Bragg’s football career might end, but the film and theatre major has his plans set for after graduation – and they involve Los Angeles.

“I know I’m going to move to L.A., but I’m not sure what I’m going to do yet,” Bragg said. “I’ll probably be a starving actor for the first 6, 10, 20 years, whatever. But it’s something you love, you’ve got to do it.”

And he’ll be coming back to Notre Dame every now and then to watch his former teammates.

“I’ll probably come back next year, dude. I want to come back soon enough where I know guys on the team,” Bragg said, before harnessing his thespian side to imitate an old man. “I don’t want to come back 20 years from now and be like, ‘Back in my day, I was the third-string quarterback in 2007.”

Editor’s note: A previous version of this article appeared in the Oct. 5, 2007 edition of The Observer.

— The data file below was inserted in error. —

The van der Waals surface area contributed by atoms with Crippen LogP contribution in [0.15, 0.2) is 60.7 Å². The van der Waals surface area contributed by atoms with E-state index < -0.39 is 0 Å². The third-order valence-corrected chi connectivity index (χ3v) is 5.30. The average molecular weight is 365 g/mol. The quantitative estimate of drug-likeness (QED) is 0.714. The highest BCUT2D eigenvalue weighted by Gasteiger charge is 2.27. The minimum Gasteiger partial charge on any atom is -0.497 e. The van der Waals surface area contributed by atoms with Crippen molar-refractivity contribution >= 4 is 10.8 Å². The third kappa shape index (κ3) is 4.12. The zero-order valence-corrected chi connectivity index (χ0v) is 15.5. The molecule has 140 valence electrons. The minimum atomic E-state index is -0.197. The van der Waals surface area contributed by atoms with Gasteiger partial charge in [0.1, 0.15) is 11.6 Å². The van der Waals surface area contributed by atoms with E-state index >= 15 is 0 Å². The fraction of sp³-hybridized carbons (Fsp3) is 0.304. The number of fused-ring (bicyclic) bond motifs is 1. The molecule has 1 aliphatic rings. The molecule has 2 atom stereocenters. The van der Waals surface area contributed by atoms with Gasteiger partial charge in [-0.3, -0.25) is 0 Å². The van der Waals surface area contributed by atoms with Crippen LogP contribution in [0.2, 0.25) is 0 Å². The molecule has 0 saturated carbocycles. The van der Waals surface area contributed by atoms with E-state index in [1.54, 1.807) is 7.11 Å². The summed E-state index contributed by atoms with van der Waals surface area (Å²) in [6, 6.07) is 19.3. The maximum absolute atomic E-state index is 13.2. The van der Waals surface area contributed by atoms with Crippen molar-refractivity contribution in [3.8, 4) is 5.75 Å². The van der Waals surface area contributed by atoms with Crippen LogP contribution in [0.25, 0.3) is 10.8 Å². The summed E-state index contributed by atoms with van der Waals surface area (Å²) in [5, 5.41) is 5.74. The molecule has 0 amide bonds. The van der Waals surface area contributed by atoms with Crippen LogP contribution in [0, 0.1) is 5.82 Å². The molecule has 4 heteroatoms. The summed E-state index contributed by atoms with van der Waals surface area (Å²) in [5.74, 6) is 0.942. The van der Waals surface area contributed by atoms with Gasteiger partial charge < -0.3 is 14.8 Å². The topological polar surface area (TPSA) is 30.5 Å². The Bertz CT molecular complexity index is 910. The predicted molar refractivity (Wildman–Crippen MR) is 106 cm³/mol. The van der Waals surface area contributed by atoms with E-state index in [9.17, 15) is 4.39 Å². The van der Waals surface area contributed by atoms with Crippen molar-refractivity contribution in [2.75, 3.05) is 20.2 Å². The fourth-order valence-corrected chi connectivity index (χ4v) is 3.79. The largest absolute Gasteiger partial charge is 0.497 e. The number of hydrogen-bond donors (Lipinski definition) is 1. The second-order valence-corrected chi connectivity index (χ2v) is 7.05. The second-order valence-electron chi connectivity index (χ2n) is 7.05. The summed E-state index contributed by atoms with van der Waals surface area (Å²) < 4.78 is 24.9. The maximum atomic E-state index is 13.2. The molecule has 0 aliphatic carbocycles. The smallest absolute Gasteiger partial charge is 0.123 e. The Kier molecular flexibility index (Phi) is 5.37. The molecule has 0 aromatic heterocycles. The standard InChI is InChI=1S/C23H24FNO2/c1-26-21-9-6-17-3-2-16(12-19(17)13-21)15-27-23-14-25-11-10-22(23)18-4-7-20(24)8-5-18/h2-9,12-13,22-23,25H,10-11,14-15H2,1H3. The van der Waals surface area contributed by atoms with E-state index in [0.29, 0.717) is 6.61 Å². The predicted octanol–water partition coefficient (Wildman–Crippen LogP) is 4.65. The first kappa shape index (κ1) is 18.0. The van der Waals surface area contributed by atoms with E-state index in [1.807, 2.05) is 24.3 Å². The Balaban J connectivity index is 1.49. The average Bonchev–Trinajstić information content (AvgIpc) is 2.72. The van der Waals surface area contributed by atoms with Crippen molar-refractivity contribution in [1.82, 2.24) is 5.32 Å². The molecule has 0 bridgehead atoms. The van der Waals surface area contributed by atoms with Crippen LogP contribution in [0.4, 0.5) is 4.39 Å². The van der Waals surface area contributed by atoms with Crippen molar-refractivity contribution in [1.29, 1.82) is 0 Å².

ed in May that he would leave the team. Bragg thought he was treated somewhat unfairly as a receiver before he left the team.

“I was frustrated because I really wasn’t sure how to play the position,” Bragg said. “It’s just great to be back playing quarterback, something I’m comfortable with.”

Now, he’s not only comfortable – he’s also important. When Bragg left the team, Jimmy Clausen, Evan Sharpley, Demetrius Jones and Zach Frazer all were ahead of him on the depth chart.

By Notre Dame’s game against Purdue in September, Bragg was a snap away from entering the game with Clausen out because of an injury.